I’m usually of the attitude that no matter how stressed I am, I know someone has it worse. That feeling of relief sticks around for a little bit and then something else gets thrown on my plate and that stress level goes right back up.

It’s like a little stress angel on one shoulder and a stress devil on the other.

The angel is reminding me that I have a good job, and a family and Guns N’ Roses tickets in October (but man, they were a bit pricey). It’s all sunshine and flowers for the angel.

But then that devil chimes in and tells me how I have too much work to do or points out how someone’s mistake has made my life more difficult. Wah, wah, wah, right?

The angel and devil are most vocal right around this time of the year. For the Lawn & Landscape team, late August until late October, right after GIE+EXPO, are the busiest months we have all year.

Since being named editor in late June, I’m still learning a new position, as is our managing editor Kate Spirgen and our new assistant editor Lauren Rathmell.

We’ve also recently hired a new associate editor, Megan Smalley, who is learning a new position and getting up to speed on the industry.

And we’re in the middle of planning for LANDSCAPES and GIE+EXPO, along with producing our October issue, which is always our biggest. We produce the Show Daily for the GIE+EXPO, and have a quick turnaround to get our November issue out the door.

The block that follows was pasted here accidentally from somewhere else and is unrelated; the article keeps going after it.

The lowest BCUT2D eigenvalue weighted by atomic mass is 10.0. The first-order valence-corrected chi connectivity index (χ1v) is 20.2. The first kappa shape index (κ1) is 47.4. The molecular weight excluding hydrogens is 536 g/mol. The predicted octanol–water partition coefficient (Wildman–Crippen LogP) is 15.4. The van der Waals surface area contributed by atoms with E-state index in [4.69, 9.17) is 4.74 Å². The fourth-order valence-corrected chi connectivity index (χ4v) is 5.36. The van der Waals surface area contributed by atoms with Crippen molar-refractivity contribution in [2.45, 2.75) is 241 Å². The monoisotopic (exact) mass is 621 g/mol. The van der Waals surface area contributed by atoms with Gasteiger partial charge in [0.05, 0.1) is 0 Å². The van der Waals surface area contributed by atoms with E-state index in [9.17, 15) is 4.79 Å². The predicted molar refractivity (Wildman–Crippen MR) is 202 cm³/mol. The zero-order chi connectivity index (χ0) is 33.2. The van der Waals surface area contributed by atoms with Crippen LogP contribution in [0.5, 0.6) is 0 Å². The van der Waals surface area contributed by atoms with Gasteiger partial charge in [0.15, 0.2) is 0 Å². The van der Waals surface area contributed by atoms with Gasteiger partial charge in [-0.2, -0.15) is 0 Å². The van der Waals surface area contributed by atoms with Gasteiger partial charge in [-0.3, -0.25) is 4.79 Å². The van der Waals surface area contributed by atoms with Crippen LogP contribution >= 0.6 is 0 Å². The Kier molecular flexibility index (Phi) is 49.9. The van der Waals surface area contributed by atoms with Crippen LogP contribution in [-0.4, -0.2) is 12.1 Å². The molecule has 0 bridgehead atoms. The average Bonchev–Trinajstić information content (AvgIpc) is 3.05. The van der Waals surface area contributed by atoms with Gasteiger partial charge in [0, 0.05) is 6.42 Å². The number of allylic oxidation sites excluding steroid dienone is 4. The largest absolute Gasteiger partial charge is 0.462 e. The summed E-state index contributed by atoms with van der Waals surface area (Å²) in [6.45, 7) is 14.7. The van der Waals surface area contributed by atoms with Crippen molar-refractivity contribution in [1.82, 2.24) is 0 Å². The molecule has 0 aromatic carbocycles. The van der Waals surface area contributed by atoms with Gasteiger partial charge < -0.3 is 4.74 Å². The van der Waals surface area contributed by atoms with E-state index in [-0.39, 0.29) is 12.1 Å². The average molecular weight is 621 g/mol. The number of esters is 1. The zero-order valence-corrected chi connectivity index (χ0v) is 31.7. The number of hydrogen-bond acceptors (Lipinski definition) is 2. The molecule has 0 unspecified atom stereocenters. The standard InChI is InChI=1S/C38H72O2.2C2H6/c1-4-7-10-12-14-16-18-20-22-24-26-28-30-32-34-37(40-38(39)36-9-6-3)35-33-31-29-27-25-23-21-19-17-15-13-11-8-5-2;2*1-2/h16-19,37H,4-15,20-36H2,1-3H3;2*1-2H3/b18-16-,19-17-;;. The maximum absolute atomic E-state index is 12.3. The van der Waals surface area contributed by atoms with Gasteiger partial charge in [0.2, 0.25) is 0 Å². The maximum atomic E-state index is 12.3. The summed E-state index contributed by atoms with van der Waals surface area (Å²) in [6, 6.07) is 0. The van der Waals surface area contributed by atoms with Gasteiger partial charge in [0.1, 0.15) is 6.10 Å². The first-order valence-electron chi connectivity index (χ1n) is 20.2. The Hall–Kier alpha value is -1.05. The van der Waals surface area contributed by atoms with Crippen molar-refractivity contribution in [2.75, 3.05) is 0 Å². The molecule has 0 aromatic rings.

So, you throw all of those together and you get a stressed out green industry editor.

But as I look at that list of tasks, it’s not really comparable to the level of stressors you have as a business owner. Our cover story this month focuses on the stress you deal with every day.

When I can cross something off that list, that stress level goes down, even if it’s only a little.

The exhaustion in our sources’ quotes is evident, but what shines some light in the story is the passion and enjoyment the contractors have for what they do.

It’s a reminder that not all stress is bad. It’s good to be busy, have deadlines and the ability to make money – see, there’s that angel again.

What helps me out with stress is making a to-do list. It only takes a few minutes, but it took me awhile to actually make the time to create the list. As more items get added and others crossed off, I start with a fresh one.

When I can cross something off that list, that stress level goes down, even if it’s only a little.

It may work for you; it may not. But the key lesson I take away is that stress is always going to be there. The best way to limit it is to resolve the issue that is making you stressed out. And the sooner you do it, the better. – Brian Horn